- Don't put even numbers in the array! In order to avoid the costly exercise of searching the array, my function requires the ability to know what index to look in for any any given number in the array. Only storing odd numbers cuts the size of the array (and the memory requirements) in half. Want to know what index is storing the value m? Easy, it's in (m+1)/2!
- Why wait until the end of my function to build the second array. Every _p value that I reach that is non-zero is a guaranteed prime, so I might as well add it to the primes array in the main outer loop and save myself the time later. Since I short-circuit out of the outer loop once I hit the square root of num, the final loop is still necessary, but notice I start at the current value of p so half of my work is already done. Looping is cheap, but looping 5 million times adds up.
- Start the inner loop at the current value of the outer loop, not 1. The reason is this, if I'm looking at the number 5, there's no need to multiply it by 2, 3, and 4 so I can mark 10, 15, and 20 as non-primes. I already hit those when I was looking at 2, 3, and 4. In other words, 2 x 5 is the same as 5 x 2, so don't bother with it. Start by multiplying two numbers you haven't tried before, like 5 x 5. This removed a lot of redundant multiplication.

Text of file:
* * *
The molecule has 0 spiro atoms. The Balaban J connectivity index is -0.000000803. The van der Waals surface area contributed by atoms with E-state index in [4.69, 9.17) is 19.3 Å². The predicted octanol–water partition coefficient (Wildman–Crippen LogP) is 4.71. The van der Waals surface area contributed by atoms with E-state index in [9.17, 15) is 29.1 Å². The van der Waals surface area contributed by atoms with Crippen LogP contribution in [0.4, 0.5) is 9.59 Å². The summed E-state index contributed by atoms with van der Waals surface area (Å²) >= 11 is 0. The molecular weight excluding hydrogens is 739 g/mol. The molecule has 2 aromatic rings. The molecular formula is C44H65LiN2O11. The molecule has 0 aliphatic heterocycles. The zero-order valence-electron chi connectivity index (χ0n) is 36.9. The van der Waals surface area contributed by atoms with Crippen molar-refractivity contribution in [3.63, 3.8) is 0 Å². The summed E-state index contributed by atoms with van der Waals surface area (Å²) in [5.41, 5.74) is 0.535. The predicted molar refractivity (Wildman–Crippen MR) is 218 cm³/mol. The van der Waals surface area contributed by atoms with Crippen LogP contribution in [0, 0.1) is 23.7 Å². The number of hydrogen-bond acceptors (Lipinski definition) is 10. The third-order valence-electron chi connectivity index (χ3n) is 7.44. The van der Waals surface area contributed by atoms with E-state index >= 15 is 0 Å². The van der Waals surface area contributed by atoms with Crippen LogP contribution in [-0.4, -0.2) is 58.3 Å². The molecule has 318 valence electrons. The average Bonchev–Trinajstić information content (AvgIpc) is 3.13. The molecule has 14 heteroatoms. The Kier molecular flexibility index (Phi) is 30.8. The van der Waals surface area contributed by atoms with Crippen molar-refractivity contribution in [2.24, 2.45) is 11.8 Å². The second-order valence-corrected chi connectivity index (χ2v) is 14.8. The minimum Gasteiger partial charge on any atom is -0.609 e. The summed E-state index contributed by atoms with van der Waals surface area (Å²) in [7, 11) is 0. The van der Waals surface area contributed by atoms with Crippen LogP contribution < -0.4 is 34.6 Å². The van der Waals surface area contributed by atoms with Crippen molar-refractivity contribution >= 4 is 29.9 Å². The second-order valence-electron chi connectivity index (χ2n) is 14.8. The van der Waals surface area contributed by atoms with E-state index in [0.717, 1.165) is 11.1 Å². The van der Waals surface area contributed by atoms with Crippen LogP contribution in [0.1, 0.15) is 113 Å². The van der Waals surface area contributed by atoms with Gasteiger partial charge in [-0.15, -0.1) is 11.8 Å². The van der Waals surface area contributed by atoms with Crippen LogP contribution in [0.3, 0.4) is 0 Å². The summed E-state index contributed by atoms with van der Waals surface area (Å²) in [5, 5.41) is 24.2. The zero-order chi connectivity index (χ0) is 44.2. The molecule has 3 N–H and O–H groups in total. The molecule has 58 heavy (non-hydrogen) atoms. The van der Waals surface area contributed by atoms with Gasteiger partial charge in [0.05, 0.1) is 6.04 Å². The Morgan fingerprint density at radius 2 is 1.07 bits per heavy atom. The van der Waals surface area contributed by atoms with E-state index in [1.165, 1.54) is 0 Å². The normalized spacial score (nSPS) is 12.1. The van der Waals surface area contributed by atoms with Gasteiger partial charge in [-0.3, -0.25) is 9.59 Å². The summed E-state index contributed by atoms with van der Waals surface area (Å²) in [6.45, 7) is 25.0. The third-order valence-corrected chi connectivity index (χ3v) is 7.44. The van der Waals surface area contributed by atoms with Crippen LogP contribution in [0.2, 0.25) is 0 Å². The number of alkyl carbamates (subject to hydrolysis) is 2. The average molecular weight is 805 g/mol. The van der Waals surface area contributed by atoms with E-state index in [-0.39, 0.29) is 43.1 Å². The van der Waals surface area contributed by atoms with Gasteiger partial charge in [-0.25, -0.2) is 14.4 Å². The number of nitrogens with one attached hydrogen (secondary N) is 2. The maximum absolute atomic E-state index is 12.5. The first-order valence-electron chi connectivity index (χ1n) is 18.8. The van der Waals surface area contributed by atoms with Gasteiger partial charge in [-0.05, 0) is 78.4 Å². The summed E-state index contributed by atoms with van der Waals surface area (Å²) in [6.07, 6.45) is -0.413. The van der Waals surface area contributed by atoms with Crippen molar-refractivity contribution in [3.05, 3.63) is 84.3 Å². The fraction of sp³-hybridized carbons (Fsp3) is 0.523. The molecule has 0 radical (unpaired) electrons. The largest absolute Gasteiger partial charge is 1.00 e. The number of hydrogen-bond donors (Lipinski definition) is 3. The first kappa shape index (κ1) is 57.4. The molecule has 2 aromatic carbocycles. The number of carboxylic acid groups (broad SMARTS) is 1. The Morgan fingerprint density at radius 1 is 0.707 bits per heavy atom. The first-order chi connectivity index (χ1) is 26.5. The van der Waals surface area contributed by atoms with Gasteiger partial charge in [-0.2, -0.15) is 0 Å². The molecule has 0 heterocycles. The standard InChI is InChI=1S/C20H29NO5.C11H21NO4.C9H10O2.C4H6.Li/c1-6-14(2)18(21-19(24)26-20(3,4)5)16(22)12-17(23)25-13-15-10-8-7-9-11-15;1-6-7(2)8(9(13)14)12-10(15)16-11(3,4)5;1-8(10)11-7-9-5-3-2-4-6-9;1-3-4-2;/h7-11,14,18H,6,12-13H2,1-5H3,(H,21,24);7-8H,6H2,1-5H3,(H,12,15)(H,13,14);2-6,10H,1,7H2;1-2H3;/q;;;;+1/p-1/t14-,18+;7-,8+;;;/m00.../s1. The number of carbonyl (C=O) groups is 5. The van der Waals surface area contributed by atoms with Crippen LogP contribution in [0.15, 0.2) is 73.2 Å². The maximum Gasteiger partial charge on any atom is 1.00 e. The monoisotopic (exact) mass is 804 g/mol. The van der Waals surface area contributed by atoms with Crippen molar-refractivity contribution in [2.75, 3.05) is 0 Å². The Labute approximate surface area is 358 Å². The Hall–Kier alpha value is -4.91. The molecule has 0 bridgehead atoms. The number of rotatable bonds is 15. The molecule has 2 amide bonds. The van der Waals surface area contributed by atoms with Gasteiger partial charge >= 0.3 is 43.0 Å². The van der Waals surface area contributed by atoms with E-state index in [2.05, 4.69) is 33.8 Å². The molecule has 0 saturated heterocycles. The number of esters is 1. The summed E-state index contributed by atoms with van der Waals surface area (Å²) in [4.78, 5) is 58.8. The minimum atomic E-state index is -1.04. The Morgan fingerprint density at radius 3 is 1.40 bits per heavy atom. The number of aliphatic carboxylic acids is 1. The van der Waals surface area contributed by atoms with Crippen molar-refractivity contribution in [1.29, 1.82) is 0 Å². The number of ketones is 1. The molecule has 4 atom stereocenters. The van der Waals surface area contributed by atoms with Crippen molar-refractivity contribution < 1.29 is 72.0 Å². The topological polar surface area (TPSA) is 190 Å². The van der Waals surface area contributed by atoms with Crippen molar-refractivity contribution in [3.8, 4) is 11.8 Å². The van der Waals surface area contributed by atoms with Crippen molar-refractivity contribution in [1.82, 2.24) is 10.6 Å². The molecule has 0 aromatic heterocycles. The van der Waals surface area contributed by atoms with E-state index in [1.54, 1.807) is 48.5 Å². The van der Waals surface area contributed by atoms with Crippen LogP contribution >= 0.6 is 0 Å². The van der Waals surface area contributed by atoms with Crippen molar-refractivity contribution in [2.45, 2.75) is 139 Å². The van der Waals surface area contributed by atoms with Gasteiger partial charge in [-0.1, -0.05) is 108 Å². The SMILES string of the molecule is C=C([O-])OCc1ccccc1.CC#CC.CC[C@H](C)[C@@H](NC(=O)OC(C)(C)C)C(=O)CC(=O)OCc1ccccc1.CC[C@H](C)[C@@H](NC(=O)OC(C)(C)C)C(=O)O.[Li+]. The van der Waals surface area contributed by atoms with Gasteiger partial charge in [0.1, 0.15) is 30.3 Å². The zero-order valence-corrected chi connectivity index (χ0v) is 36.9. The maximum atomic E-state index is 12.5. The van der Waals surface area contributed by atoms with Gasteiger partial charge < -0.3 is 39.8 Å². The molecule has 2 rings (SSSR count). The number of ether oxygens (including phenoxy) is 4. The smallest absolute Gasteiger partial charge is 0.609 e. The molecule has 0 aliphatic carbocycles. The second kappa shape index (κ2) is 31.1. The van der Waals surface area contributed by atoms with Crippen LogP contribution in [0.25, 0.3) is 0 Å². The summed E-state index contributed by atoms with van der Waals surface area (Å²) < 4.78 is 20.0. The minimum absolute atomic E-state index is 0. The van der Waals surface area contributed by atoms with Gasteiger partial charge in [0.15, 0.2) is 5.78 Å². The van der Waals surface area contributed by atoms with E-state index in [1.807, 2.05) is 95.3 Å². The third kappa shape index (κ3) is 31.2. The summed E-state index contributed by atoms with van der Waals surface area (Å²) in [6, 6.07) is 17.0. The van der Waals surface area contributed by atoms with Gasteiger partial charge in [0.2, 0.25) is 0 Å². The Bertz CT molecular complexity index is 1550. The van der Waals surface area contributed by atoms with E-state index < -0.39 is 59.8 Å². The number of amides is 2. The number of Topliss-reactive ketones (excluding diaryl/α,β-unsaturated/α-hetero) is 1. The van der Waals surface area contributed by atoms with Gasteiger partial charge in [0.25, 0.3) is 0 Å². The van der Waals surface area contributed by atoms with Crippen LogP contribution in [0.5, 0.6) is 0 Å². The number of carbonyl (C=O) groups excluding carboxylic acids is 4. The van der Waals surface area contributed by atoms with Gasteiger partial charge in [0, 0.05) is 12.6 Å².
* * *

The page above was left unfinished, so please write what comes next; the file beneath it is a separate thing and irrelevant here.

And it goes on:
- Only multiply by odd numbers. Anything times an even number is going to be an even number, and I've already ruled all of them out. I increment i by 2 every time and eliminated half of my inner loops.
Obligatory StatisticsSo by eliminating needless looping and short circuiting when possible, I was able to get gains of about 75% over my original version of the function. The new code is also up to 85% faster than Jared's version, but it ONLY really shines when you start getting up to the primes under 15-20 million and up. Unfortunately, due to memory limitations, I wasn't able to get my function to run for anything over about 40 million. Apparently, building an Array with over 20 million indexes takes a lot of memory.
I leave you with this graph. Jared's function uses a different algorithm, so it's not much of a comparison, but I threw it in there just for reference. I pushed my latest version to all the primes in 40 million before I started running out of heap space, but I dropped off the other two functions from the test after 20 Mil because the times of the test were getting exponentially larger.